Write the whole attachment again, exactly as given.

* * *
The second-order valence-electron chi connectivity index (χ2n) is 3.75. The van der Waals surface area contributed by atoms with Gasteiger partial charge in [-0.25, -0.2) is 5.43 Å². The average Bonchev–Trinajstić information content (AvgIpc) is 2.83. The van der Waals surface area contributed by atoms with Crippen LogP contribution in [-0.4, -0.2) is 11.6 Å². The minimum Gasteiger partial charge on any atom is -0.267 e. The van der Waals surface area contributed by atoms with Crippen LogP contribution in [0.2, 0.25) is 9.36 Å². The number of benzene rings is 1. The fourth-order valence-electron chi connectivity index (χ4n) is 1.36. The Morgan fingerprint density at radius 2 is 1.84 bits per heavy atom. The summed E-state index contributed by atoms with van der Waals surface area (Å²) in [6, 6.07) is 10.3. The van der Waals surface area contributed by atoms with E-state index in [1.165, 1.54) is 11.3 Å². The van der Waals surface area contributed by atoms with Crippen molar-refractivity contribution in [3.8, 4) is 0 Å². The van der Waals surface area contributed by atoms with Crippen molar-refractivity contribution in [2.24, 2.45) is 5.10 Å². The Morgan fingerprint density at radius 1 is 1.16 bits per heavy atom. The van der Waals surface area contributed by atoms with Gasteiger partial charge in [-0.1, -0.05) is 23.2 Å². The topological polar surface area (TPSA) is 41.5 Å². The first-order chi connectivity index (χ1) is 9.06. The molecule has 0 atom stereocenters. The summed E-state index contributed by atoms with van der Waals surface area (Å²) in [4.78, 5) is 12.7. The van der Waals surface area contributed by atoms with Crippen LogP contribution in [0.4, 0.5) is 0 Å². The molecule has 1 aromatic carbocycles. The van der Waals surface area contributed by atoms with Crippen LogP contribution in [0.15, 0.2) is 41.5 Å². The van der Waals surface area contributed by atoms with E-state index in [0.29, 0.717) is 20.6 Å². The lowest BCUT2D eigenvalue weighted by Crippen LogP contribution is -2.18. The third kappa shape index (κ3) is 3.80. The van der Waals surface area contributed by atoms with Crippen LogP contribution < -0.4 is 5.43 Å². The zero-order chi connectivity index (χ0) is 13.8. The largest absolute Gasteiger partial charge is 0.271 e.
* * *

The second-order valence-electron chi connectivity index (χ2n) is 3.75. The van der Waals surface area contributed by atoms with Gasteiger partial charge in [-0.25, -0.2) is 5.43 Å². The average Bonchev–Trinajstić information content (AvgIpc) is 2.83. The van der Waals surface area contributed by atoms with Crippen LogP contribution in [-0.4, -0.2) is 11.6 Å². The minimum Gasteiger partial charge on any atom is -0.267 e. The van der Waals surface area contributed by atoms with Crippen LogP contribution in [0.2, 0.25) is 9.36 Å². The number of benzene rings is 1. The fourth-order valence-electron chi connectivity index (χ4n) is 1.36. The Morgan fingerprint density at radius 2 is 1.84 bits per heavy atom. The summed E-state index contributed by atoms with van der Waals surface area (Å²) in [6, 6.07) is 10.3. The van der Waals surface area contributed by atoms with E-state index in [1.165, 1.54) is 11.3 Å². The van der Waals surface area contributed by atoms with Crippen molar-refractivity contribution in [3.8, 4) is 0 Å². The van der Waals surface area contributed by atoms with Crippen molar-refractivity contribution in [2.24, 2.45) is 5.10 Å². The Morgan fingerprint density at radius 1 is 1.16 bits per heavy atom. The van der Waals surface area contributed by atoms with Gasteiger partial charge in [-0.1, -0.05) is 23.2 Å². The topological polar surface area (TPSA) is 41.5 Å². The first-order chi connectivity index (χ1) is 9.06. The molecule has 0 atom stereocenters. The summed E-state index contributed by atoms with van der Waals surface area (Å²) in [4.78, 5) is 12.7. The van der Waals surface area contributed by atoms with Crippen LogP contribution in [0.4, 0.5) is 0 Å². The molecule has 1 aromatic carbocycles. The van der Waals surface area contributed by atoms with Crippen LogP contribution in [0.15, 0.2) is 41.5 Å². The van der Waals surface area contributed by atoms with E-state index in [0.29, 0.717) is 20.6 Å². The lowest BCUT2D eigenvalue weighted by Crippen LogP contribution is -2.18. The third kappa shape index (κ3) is 3.80. The van der Waals surface area contributed by atoms with Crippen LogP contribution < -0.4 is 5.43 Å². The zero-order chi connectivity index (χ0) is 13.8. The largest absolute Gasteiger partial charge is 0.271 e.